Chelsea Krost’s #MillennialTalk (Tuesdays, 8pm Eastern; be there!) has become a weekly Twitter ritual for me. It’s always fascinating and fast-paced, but last week’s topic covered something that I, frankly, wasn’t even aware of – the so-called “Quarter-Life Crisis.” This is not a new phenomenon, it turns out, but it has become so prevalent that it has merited a re-brand.
For those of you who don’t know, this is basically the feeling that many members of Gen Y get, sometime around the age of 25, that they have spent too many years following the wrong goals. They get out into the world, and begin to experience extreme anxiety and a feeling that it is too late to start over. At 25. For those of us who are cough slightly older than that, this may seem a bit silly – we know that there is plenty of time to figure your shit out – but this a serious problem for Gen Y. So, I wanted to look at where this comes from, and hopefully suss out how we can help alleviate it.
Existential angst is nothing new; humans have been questioning their life’s meaning/direction for as long as there have been humans. I picture prehistoric man sitting on the ground, looking pensively at his fire, saying, “Sure, Og make wheel, but what Og do since? Am Og peaked?” But what makes the Quarter-Life phenomenon so fascinating is that, even as we are living longer, we are feeling this turmoil at younger ages, sometimes as early as high school, or even junior high school. So, what gives? Why are today’s youth (geez, how old am I?) feeling like they’ve blown it, before they have even had time to get going?
For one thing, Gen Y is afraid of failure. Like, paralyzingly afraid. I have seen this time and again, in the people I have met in my adventures, and even in my own daughter. Failure, which should ideally be seen as the ultimate teacher, is instead viewed as the bogeyman under the bed, stalking their days and haunting their dreams. It’s so bad, in fact, that many in Gen Y have decided that it is better not to try than to try and fail. This can lead to aprolonged adolescence, mental illness, or even worse. Nobody likes the way it feels to fail, but what is it that makes this so throat-grippingly terrifying to Gen Y?
Again, we have to start with the parents and the culture of overprotection that we (myself included) have helped create. In putting our children’s happiness ahead of their development, we have made it so that they have had almost no experience with genuine failure. So, while they may have tasted a few defeats here and there, the dread of FAILURE tends to take on mythic proportions. What’s worse, the high self-esteem associated with “everyone gets a trophy” can actually backfire, putting it in the child’s mind that the parent has unreasonably elevated expectations. This can compound the problem by tying it to parental disappointment, an emotional one-two combo that slips right past reason, and can linger well into adulthood.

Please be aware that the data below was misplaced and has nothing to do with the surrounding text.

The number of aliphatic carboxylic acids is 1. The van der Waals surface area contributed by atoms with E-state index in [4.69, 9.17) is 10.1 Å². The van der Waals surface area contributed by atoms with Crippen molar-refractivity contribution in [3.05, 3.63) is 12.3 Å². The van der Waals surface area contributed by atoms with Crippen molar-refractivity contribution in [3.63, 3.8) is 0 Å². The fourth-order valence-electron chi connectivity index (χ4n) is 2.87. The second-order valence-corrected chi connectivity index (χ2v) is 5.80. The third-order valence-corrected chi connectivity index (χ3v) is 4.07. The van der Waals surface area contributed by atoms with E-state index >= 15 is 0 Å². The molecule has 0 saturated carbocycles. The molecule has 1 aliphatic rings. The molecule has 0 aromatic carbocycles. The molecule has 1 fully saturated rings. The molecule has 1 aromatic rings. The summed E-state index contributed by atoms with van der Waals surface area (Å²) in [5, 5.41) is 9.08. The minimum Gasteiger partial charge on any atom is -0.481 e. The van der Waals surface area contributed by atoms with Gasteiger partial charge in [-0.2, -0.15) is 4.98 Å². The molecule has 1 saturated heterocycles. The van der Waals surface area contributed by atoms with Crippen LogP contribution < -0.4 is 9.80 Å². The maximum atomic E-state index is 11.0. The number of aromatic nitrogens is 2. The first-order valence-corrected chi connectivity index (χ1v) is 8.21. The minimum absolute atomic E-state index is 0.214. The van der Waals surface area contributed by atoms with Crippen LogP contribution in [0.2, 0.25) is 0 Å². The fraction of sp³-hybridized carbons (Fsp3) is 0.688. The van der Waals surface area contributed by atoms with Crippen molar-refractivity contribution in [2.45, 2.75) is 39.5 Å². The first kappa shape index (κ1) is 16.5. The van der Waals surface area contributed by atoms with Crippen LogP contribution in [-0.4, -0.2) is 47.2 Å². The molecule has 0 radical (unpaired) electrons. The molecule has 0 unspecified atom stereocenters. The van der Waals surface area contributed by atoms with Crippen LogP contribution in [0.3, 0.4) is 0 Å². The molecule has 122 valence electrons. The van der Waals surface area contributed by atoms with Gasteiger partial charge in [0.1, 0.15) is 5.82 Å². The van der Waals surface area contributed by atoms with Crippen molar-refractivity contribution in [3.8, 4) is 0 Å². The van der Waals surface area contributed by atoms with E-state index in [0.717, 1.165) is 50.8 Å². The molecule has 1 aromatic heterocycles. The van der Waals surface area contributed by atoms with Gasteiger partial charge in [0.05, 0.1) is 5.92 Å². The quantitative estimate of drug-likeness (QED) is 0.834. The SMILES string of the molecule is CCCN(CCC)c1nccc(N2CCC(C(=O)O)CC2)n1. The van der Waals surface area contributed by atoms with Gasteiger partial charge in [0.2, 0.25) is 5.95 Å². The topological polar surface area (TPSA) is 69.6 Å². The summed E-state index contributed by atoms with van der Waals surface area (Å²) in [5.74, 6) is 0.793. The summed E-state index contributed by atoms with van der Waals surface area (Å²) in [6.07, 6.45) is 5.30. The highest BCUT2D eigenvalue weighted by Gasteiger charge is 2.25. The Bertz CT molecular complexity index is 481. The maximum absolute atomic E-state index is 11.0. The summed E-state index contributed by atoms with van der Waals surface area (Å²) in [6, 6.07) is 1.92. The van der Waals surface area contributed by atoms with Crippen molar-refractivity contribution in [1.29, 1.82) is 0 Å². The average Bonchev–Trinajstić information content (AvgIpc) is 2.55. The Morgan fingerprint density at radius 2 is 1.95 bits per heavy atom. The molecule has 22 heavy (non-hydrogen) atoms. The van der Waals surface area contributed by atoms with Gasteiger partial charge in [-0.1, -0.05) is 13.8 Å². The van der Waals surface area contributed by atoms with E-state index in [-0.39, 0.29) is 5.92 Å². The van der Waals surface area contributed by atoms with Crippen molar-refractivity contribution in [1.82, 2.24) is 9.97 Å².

The good news is that, like so many other irrational fears, this one is really rooted in a lack of understanding. So, to eliminate the fear, we first need to normalize failure. I recently heard of a great nightly dinnertime conversation starter: instead of asking, “How was your day?,” or “What did you do at school?,” this family would ask, “What did you fail at today?” I love that because, not only does it give the parents the opportunity to turn a negative experience into a positive one (consolation, learning, etc.), but it also sends the message that failure is not something scary looming out there, but part of regular, everyday life. How fantastic is that?
Of course, for those already entering the Quarter-Life Crisis, it is probably too late to start these congenial family chats. But, that same idea can apply at any point in our lives. We all have our support networks – family, friends, co-workers, churchmates, gaming buddies, roller derby team – whomever it is that we go to in times of need. Whether you are the supporter or the supportee, the key is to be open and honest. Everyone has these moments of doubt, and everyone has experienced a fear of failure at one point or another. Talk about it, shine a light to drive the darkness away. Hell, sometimes all it takes to make us feel better is hearing how shitty somebody else’s day was.
But, most importantly, let’s make sure that Gen Y knows this: despite your best efforts, you will fail. You will fail again and again. But, don’t be afraid, because each time you fail, your best effort will be that much better the next time around. Failure is not in getting knocked down, but in refusing to get up again. Ask Henry Ford, Albert Einstein, Thomas Edison,Cool Hand Luke, or Chumbawamba.
Tomorrow caps off our look at the Quarter-Life Crisis, with another huge piece of the puzzle: the tendency to compare our lives with the carefully-constructed personas of others – what I call The Myth of Cool. Be there and be square.
This was previously posted at Solving For Y